The possible stationing of a US radar base on Czech territory, as part of an expanded US missile defense system, is causing controversy both at home and abroad. Russia remains vehemently opposed to the plan, Austria has called it a provocation and villages in the area where it may be located are rallying against it.
At a meeting of Czech ambassadors on Monday, Foreign Minister Karel Schwarzenberg called for consistency in the country's foreign policy. He called for the strengthening of transatlantic bonds, saying the Czech Republic and its partners over the Atlantic "were linked by the values they shared". Mr. Schwarzenberg said that the Czech Republic's relations with neighbouring Poland and Germany were excellent, while relations with Austria were good, with the occasional hitch. Mr. Schwarzenberg was addressing an annual meeting of Czech ambassadors in Prague's Cerninsky Palac when he made the remarks.
The drawn-out Czech-Austrian dispute over the Temelin nuclear power plant in south Bohemia, located just sixty kilometers from the Austrian border, took a new turn over the weekend when the head of the International Atomic Energy Agency Muhammad El Baradei threw his weight fully behind the Czech Republic. In an interview for Monday's edition of the Austrian paper Profil Mr. El Baradei said that Temelin posed no danger to the environment and indicated that the plant's opponents in Austria were obsessed with its existence rather than concerned about
Last week the government passed a proposal which could see some 150 Czech soldiers, along with civilian specialists, operate in the province of Logar, south of Kabul, Afghanistan. Czech soldiers have been involved in the north-east of the country since 2005, but Logar (a province rich in agricultural production, largely responsible for supplying food to the Afghan capital) could represent a new milestone. Czechs - who in the north of the country share operations with German and Danish teams - would run this operation alone.
A team of US congressmen specialized in democratization of Cuba will arrive in Prague on Monday for a two-day visit. They are scheduled to meet with Czech Foreign Minister Karel Schwarzenberg, Czech ambassador to Cuba and members of non-profit organizations. The Czech Republic belongs among the biggest critics of Cuban regime and has been long promoting human rights and political freedoms in Cuba.
It is not often that a Czech official is nominated to head a major international organisation. However, the news that Russia is putting forward former Czech prime minister Josef Tosovsky for the top job at the International Monetary Fund has not been greeted with joy in the Czech Republic. On the contrary, Mr Tosovsky's candidature has left Prague angry and embarrassed.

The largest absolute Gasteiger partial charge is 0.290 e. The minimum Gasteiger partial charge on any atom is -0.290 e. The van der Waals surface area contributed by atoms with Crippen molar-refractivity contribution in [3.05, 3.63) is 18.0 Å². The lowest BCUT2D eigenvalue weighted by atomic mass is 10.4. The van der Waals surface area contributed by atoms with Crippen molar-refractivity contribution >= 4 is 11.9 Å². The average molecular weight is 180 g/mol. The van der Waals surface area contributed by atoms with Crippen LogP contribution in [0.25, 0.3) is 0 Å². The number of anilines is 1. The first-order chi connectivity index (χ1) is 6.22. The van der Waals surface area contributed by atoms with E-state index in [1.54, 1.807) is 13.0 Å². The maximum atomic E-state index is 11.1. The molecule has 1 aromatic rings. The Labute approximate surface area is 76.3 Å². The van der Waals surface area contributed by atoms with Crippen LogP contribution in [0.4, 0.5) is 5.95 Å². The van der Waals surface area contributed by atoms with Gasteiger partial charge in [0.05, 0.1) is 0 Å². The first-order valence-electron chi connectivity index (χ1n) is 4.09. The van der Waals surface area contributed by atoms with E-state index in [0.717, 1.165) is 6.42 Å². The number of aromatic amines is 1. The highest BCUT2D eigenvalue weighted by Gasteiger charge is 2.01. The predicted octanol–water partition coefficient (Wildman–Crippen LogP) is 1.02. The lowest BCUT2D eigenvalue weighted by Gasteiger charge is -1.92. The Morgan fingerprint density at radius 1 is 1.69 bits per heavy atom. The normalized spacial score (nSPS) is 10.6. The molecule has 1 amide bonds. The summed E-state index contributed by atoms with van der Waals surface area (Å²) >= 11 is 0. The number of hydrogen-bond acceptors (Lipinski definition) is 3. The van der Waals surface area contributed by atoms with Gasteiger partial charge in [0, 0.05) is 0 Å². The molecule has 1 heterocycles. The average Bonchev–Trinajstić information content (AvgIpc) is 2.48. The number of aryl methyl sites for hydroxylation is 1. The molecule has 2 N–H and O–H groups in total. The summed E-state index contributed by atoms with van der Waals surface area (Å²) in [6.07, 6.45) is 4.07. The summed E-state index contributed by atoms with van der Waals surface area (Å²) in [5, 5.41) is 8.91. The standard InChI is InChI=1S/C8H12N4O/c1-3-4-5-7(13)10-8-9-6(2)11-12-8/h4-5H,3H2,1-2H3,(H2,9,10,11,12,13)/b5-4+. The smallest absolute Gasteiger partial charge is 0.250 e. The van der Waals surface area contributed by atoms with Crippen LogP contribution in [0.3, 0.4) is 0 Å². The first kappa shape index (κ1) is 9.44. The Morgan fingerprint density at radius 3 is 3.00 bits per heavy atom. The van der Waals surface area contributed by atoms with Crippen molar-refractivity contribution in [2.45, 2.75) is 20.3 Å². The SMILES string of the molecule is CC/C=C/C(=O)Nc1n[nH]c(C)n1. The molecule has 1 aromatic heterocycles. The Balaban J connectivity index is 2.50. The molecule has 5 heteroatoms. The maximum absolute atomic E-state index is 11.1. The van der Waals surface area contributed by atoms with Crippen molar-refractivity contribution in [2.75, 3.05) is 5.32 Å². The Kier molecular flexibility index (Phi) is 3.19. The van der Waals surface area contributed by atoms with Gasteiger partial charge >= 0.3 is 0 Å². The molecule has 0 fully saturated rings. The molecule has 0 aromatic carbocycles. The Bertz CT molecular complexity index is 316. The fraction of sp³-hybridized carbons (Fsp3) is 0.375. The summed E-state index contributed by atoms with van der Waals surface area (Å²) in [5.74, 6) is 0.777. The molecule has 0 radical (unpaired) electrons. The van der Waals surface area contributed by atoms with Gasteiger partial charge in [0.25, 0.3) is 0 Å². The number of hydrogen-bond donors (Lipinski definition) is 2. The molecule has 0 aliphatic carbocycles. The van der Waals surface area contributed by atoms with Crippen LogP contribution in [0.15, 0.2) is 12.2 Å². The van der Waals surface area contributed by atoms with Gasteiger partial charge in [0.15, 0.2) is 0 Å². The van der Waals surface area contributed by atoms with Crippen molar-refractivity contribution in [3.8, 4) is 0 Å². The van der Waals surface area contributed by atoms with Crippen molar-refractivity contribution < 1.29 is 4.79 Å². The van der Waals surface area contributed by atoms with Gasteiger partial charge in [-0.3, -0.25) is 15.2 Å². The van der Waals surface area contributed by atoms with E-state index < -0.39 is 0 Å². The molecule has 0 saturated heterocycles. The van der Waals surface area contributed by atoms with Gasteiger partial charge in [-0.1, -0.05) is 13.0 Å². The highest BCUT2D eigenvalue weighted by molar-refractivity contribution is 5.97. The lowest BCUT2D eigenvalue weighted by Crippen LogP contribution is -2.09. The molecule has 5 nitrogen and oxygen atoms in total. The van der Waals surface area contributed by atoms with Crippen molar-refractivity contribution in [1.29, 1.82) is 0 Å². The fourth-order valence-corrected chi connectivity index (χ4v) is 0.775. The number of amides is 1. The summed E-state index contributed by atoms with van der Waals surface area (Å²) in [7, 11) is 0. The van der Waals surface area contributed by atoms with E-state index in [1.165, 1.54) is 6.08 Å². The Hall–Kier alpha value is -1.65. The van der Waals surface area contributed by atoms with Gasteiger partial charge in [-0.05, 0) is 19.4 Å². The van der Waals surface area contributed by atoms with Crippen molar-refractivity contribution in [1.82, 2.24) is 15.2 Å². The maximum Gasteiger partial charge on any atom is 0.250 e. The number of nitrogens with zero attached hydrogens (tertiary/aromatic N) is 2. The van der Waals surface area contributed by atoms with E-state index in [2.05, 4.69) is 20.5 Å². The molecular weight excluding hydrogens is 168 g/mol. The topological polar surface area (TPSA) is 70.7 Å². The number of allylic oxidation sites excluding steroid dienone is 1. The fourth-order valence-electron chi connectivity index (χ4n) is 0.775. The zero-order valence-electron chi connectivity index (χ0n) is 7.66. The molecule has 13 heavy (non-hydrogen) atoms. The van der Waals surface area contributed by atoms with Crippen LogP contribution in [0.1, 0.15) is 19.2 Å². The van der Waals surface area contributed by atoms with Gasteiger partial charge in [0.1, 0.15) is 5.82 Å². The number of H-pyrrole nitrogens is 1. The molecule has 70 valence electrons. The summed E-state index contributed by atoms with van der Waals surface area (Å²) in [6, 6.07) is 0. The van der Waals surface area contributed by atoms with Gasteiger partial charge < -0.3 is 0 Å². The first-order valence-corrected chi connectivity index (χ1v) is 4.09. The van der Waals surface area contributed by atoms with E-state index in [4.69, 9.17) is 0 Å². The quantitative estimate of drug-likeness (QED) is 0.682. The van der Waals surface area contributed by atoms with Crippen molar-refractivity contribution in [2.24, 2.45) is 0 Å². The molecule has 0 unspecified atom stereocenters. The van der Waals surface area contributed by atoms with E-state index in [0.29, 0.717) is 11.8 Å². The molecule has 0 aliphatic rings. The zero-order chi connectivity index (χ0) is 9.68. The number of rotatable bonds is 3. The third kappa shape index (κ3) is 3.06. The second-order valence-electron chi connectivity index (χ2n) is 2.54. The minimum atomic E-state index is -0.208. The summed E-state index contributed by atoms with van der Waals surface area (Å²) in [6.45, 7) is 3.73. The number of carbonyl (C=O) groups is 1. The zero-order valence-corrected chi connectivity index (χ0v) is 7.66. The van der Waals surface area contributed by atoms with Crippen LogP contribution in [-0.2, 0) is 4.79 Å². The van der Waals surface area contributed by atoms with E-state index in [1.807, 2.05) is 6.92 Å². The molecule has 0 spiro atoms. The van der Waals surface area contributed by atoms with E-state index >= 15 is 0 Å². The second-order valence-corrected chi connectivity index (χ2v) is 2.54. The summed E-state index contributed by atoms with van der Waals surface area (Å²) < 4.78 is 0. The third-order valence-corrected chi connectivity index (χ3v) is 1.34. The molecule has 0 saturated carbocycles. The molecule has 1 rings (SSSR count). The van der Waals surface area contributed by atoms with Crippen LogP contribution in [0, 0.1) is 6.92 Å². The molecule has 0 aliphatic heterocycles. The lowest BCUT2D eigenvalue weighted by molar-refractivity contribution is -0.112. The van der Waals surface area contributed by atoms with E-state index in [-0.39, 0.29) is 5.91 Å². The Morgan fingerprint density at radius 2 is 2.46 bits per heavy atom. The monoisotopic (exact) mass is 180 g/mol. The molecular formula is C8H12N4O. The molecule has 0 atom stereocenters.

On Tuesday officials from the Czech foreign and defence ministries met for talks with Russian representatives in Moscow, including the Chief of the General Staff, General Yuri Baluyevsky. The issue? A possible US radar base stationed on Czech territory. For months Russia has expressed opposition to the idea of US missile defense in Europe and increasingly stepped up political action and rhetoric. On Tuesday General Baluyevsky continued in that vein by stating that Czech consent to negotiations with the US was "a mistake".
The Czech Republic is to close its embassies in Uruguay, Singapore and Zimbabwe, it was announced by the Ministry of Foreign Affairs on Tuesday. Consulates in Bonne, Cape Town, Katowice and Milan will also be shut down. The government says that it has taken this step so as to plough more resources into the Czech Republic's 2009 EU presidency, and the country's entrance into the Schengen zone. The decision will affect around 120 people in total.
The Czech Foreign Ministry has decided to close seven of its diplomatic missions, three embassies and four consulates. Foreign ministry spokeswoman Zuzana Opletalova said the ministry would release the names of the given countries only after these countries have been officially informed. The government has already approved the closures. According to the news server Aktualne.cz the missions to be closed include the Czech embassies in Zimbabwe and Uruguay, and consulates in Katowice, Poland and Cape Town, South Africa. The server writes that the missions to be closed are in countries that are visited only by a low number of Czech tourists and that do not have intensive trade relations with the Czech Republic.
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